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Hunter S. Thompson: Louisville, Kentucky finally gets around to honoring Dr. Gonzo
11.12.2013
12:28 pm

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Next spring Hunter S. Thompson’s hometown of Louisville, Kentucky will unveil a public mural banner on a downtown building honoring him as one of their Hometown Heroes, nine years after his death. The banner will feature a portrait of HST by his friend and collaborator, Ralph Steadman, the British artist whose drawings appropriately illustrated Thompson’s work: wild, flowing, surreal, sometimes elegant, other times grotesque, and wildly funny.

Why has it taken so long? The Greater Louisville Pride Foundation’s president admitted that Thompson had “some issues with his life that didn’t really qualify for the banners.” Even so, fans, family, and friends, including Louisville poet Ron Whitehead, have been lobbying for some kind of major memorial for eight years.

Louisville’s list of native heroes is thick with athletes and seriously short on people from the arts. Come on, Louisville, don’t be like those po-dunk small towns who can only be bothered to honor natives who went on to professional sports or marriage to William Shatner. 

Here is a list of all the people, institutions, and entities already declared heroes: boxing legend Muhammad Ali, Supreme Court Justice Louis Brandeis, jockey Pat Day, broadcaster Bob Edwards, NBA star Darrell Griffith, sculptor Ed Hamilton, Louisville Slugger inventor Bud Hillerich, Heisman Trophy winner Paul Hornung, musician Patrick Henry Hughes, The Kentucky Derby, surgeons Dr. Harold E. Kleinert and Joseph E. Kutz, New York City Ballet principal dancer Wendy Whelan, whiskey distiller George Garvin Brown, University of Louisville men’s basketball coach Denny Crum, explorer Tori Murden McClure, Olympic swimmer Mary T. Meagher, Hall of Fame baseball player “Pee Wee” Reese, KFC founder Colonel Harland Sanders (I am not kidding), TV journalist Diane Sawyer, New York Giants quarterback and sports commentator Phil Simms, and welterweight boxer Rudell Stitch. It would be nice to see a banner for The Gits’ Mia Zapata someday too.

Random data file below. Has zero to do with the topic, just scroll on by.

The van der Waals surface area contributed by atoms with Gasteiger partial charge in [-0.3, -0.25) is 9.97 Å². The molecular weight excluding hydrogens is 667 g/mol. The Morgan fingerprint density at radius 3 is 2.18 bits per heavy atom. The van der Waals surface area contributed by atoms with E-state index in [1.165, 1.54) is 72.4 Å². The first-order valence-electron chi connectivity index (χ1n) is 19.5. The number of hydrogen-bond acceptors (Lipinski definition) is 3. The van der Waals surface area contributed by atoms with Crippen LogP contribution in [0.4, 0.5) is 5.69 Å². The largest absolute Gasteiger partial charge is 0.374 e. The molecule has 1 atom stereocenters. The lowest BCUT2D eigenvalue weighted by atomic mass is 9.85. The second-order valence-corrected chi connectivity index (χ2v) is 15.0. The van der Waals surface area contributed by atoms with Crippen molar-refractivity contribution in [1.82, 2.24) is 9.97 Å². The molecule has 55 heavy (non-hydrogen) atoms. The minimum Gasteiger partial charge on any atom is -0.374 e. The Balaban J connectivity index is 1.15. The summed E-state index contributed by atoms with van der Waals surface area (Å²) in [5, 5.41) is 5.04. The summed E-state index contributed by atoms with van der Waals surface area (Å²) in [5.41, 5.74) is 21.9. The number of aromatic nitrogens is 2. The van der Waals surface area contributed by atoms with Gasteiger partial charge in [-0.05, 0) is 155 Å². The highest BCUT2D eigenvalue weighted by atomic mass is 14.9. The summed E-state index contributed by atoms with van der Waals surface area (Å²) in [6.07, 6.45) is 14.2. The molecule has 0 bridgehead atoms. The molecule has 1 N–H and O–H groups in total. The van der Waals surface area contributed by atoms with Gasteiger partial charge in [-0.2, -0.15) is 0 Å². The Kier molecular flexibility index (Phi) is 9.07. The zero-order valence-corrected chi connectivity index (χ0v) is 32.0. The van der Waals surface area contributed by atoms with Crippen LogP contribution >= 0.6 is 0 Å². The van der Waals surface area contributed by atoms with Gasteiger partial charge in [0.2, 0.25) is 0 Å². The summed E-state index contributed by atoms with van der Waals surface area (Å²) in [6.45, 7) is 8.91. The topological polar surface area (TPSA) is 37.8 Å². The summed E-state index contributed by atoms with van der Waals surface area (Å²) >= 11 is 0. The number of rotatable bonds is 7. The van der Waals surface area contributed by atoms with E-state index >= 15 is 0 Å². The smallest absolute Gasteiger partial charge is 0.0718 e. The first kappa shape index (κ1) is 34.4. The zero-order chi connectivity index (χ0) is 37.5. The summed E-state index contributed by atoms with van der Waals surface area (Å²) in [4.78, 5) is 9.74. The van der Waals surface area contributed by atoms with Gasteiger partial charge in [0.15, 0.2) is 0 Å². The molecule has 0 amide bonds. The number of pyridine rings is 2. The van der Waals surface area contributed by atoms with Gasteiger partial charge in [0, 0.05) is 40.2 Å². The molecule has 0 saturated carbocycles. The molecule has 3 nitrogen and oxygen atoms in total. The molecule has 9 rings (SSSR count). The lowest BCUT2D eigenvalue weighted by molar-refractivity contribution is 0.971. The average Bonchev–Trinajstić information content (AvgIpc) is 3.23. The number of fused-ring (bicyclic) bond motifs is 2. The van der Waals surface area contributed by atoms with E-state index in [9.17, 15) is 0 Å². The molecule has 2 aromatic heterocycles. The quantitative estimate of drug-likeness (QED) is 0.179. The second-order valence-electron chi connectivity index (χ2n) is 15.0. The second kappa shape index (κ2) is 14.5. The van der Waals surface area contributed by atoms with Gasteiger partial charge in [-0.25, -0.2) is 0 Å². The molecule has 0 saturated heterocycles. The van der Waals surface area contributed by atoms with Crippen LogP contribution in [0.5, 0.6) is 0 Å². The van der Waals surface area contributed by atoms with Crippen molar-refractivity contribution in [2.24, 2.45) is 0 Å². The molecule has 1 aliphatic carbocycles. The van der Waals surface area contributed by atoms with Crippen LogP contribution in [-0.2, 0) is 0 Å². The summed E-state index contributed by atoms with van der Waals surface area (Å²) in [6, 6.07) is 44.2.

Steadman wrote to Roger Riddell of Louisville Magazine in 2012:

Who in all of Louisville is blameless that they should throw the first stone? Is there such a person in all the world who can claim such an awesome distinction? C’mon, good folks! Own up and celebrate the life of a man who wasn’t afraid to call a spade a spade… I believe that the citizens of Louisville should feel real proud to call ‘HST,’ one of their favorite sons, a true Kentucky pioneer!

Ron Whitehead produced The Hunter S. Thompson Tribute in Louisville in December 1996, where Mayor Harvey Sloane presented Thompson with the key to the city, and Governor Paul E. Patton bestowed the title of Kentucky Colonel on Thompson, as well as his pals Whitehead, Johnny Depp, and Warren Zevon. The Hometown Hero banner proves that all the upstanding people who held a grudge against him for writing “The Kentucky Derby is Decadent and Depraved” are probably long gone. Res ipsa loquitur.

Below, Hunter S. Thompson is confronted by an angry Hells Angel on Canadian television in the late 1960s:
 

 
Previously on Dangerous Minds:
Double Gonzo: Hunter S. Thompson Interviews Keith Richards

Posted by Kimberly J. Bright

 

 

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